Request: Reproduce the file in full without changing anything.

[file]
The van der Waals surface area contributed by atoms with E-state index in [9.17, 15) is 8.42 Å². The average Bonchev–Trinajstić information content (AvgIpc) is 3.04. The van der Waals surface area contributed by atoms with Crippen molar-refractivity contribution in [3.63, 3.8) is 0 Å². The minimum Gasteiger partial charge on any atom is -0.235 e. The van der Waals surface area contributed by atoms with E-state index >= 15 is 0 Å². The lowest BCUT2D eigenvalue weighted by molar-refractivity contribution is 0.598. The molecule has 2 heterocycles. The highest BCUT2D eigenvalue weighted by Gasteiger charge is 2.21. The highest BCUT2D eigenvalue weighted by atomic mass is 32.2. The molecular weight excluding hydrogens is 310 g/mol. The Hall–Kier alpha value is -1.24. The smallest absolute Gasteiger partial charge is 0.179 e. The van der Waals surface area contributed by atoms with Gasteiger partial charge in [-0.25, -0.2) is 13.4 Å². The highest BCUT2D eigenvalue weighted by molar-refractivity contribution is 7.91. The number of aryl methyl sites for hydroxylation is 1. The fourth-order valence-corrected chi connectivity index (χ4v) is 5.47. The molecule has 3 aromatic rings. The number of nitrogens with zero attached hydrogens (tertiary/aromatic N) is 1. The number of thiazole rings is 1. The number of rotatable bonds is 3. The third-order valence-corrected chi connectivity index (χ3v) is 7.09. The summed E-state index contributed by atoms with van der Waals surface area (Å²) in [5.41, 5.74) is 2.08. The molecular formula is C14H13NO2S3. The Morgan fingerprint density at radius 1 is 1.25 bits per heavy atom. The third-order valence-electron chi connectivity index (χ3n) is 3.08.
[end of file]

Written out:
The van der Waals surface area contributed by atoms with E-state index in [9.17, 15) is 8.42 Å². The average Bonchev–Trinajstić information content (AvgIpc) is 3.04. The van der Waals surface area contributed by atoms with Crippen molar-refractivity contribution in [3.63, 3.8) is 0 Å². The minimum Gasteiger partial charge on any atom is -0.235 e. The van der Waals surface area contributed by atoms with E-state index >= 15 is 0 Å². The lowest BCUT2D eigenvalue weighted by molar-refractivity contribution is 0.598. The molecule has 2 heterocycles. The highest BCUT2D eigenvalue weighted by Gasteiger charge is 2.21. The highest BCUT2D eigenvalue weighted by atomic mass is 32.2. The molecular weight excluding hydrogens is 310 g/mol. The Hall–Kier alpha value is -1.24. The smallest absolute Gasteiger partial charge is 0.179 e. The van der Waals surface area contributed by atoms with Gasteiger partial charge in [-0.25, -0.2) is 13.4 Å². The highest BCUT2D eigenvalue weighted by molar-refractivity contribution is 7.91. The number of aryl methyl sites for hydroxylation is 1. The fourth-order valence-corrected chi connectivity index (χ4v) is 5.47. The molecule has 3 aromatic rings. The number of nitrogens with zero attached hydrogens (tertiary/aromatic N) is 1. The number of thiazole rings is 1. The number of rotatable bonds is 3. The third-order valence-corrected chi connectivity index (χ3v) is 7.09. The summed E-state index contributed by atoms with van der Waals surface area (Å²) in [5.41, 5.74) is 2.08. The molecular formula is C14H13NO2S3. The Morgan fingerprint density at radius 1 is 1.25 bits per heavy atom. The third-order valence-electron chi connectivity index (χ3n) is 3.08.